Shout out to Ella Baker—transcendent leader and civil rights activist.
Before Stacey Abrams, it was you who presciently understood the power of grassroots organizing. You focused on group-centered leadership that could withstand the imprisonment or even assassination of individual magnetic leaders of the Civil Rights Movement. You were a revelation to the movement who often intimidated men of clergy who were troublingly unaccepting of women in positions of independent leadership. Through unverified gossip, you were falsely accused of metaphorically digging ditches when you were actually building bridges.
Occasionally considered exuberantly irrational, you fought relentlessly to invoke racial reform. You precociously comprehended that change could only sustain when the number of Black people in positions of power are proportionate to the total Black population at similar levels to authority figures of other races and their corresponding contingent.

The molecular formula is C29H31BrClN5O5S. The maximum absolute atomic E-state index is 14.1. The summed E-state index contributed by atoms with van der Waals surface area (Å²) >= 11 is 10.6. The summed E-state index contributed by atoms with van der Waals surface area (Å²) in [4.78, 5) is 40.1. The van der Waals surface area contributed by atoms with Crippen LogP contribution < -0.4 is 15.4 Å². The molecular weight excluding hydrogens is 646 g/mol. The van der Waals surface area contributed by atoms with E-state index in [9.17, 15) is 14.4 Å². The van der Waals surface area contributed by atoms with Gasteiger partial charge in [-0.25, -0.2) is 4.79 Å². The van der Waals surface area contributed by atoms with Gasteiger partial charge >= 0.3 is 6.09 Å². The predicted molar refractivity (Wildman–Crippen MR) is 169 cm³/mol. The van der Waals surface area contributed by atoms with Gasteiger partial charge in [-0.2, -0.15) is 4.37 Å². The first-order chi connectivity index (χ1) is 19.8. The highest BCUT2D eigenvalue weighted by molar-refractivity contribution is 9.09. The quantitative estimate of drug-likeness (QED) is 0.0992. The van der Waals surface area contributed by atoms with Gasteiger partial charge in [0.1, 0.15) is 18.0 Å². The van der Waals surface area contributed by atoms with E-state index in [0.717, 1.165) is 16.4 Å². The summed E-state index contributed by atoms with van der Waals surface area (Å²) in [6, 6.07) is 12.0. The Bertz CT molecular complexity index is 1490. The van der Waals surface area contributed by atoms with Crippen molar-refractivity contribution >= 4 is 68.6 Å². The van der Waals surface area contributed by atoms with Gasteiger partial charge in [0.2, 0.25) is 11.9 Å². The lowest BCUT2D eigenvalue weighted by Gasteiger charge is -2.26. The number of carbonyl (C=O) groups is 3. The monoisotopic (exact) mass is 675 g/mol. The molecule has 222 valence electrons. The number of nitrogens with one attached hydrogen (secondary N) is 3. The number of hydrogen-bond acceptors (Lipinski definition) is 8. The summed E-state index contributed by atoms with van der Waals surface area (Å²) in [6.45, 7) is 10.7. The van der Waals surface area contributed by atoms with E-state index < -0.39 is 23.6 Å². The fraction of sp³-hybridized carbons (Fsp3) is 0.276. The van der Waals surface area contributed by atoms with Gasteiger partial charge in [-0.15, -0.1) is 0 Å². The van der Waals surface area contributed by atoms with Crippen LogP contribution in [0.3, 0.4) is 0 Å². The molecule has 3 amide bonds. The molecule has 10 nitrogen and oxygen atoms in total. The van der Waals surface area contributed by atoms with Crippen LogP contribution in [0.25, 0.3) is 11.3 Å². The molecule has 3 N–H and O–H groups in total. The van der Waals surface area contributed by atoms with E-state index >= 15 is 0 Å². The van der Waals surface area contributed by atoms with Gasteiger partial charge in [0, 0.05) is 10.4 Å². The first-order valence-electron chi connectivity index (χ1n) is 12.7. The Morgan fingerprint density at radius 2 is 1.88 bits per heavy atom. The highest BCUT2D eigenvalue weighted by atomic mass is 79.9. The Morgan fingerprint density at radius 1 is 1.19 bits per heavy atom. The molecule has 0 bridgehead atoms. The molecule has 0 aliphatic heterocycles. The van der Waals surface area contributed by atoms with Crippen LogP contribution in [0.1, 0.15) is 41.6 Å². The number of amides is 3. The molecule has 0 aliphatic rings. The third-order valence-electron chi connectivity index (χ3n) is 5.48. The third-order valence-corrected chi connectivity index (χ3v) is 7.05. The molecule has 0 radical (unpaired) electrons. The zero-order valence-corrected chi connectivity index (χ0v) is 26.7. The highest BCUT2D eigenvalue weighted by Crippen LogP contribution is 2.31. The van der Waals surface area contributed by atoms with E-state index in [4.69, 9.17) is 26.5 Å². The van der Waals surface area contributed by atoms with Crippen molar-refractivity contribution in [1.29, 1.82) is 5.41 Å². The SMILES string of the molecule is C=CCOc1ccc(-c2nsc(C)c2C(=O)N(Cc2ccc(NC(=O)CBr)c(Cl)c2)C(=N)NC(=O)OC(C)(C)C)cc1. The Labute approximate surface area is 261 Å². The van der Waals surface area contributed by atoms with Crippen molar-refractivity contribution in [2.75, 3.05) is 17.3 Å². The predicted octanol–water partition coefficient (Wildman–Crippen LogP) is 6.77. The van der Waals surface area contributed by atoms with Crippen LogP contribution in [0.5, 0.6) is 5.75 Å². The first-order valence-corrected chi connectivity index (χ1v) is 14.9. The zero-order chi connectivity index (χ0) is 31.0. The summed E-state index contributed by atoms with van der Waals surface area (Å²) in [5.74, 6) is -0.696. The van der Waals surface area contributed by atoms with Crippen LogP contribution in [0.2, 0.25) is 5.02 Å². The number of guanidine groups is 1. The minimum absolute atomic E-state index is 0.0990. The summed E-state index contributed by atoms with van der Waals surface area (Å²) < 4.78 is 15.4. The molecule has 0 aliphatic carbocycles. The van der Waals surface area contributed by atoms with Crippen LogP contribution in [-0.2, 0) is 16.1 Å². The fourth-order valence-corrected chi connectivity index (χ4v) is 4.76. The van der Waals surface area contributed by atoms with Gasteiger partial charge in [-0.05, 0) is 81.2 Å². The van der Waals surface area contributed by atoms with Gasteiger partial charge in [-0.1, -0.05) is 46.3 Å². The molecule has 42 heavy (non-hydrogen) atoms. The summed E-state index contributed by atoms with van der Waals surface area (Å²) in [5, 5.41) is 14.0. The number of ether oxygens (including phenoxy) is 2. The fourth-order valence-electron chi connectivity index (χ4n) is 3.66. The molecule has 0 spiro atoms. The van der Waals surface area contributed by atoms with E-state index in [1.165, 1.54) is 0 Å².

You passed away on your 83rd birthday in 1986. And you bequeathed a lasting legacy of human and civil rights activism from New York to Atlanta, from the Great Depression to the Civil Rights Movement.
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